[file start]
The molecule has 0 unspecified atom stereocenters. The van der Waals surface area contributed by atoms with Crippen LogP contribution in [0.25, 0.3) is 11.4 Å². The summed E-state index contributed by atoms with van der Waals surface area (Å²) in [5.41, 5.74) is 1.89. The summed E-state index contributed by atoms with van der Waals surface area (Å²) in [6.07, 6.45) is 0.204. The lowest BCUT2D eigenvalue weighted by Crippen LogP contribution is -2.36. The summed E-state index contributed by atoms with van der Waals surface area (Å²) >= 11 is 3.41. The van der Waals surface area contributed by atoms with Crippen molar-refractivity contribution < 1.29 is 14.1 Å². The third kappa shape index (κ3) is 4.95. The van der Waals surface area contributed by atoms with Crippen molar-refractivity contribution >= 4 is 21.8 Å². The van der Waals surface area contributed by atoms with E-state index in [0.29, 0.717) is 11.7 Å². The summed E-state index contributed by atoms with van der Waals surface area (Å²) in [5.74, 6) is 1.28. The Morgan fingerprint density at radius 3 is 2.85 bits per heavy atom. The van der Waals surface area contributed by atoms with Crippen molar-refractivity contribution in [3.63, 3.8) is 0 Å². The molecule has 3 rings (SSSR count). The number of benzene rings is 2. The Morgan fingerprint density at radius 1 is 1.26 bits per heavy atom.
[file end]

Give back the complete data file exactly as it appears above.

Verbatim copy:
The molecule has 0 unspecified atom stereocenters. The van der Waals surface area contributed by atoms with Crippen LogP contribution in [0.25, 0.3) is 11.4 Å². The summed E-state index contributed by atoms with van der Waals surface area (Å²) in [5.41, 5.74) is 1.89. The summed E-state index contributed by atoms with van der Waals surface area (Å²) in [6.07, 6.45) is 0.204. The lowest BCUT2D eigenvalue weighted by Crippen LogP contribution is -2.36. The summed E-state index contributed by atoms with van der Waals surface area (Å²) >= 11 is 3.41. The van der Waals surface area contributed by atoms with Crippen molar-refractivity contribution < 1.29 is 14.1 Å². The third kappa shape index (κ3) is 4.95. The van der Waals surface area contributed by atoms with Crippen molar-refractivity contribution >= 4 is 21.8 Å². The van der Waals surface area contributed by atoms with E-state index in [0.29, 0.717) is 11.7 Å². The summed E-state index contributed by atoms with van der Waals surface area (Å²) in [5.74, 6) is 1.28. The Morgan fingerprint density at radius 3 is 2.85 bits per heavy atom. The van der Waals surface area contributed by atoms with Crippen molar-refractivity contribution in [3.63, 3.8) is 0 Å². The molecule has 3 rings (SSSR count). The number of benzene rings is 2. The Morgan fingerprint density at radius 1 is 1.26 bits per heavy atom.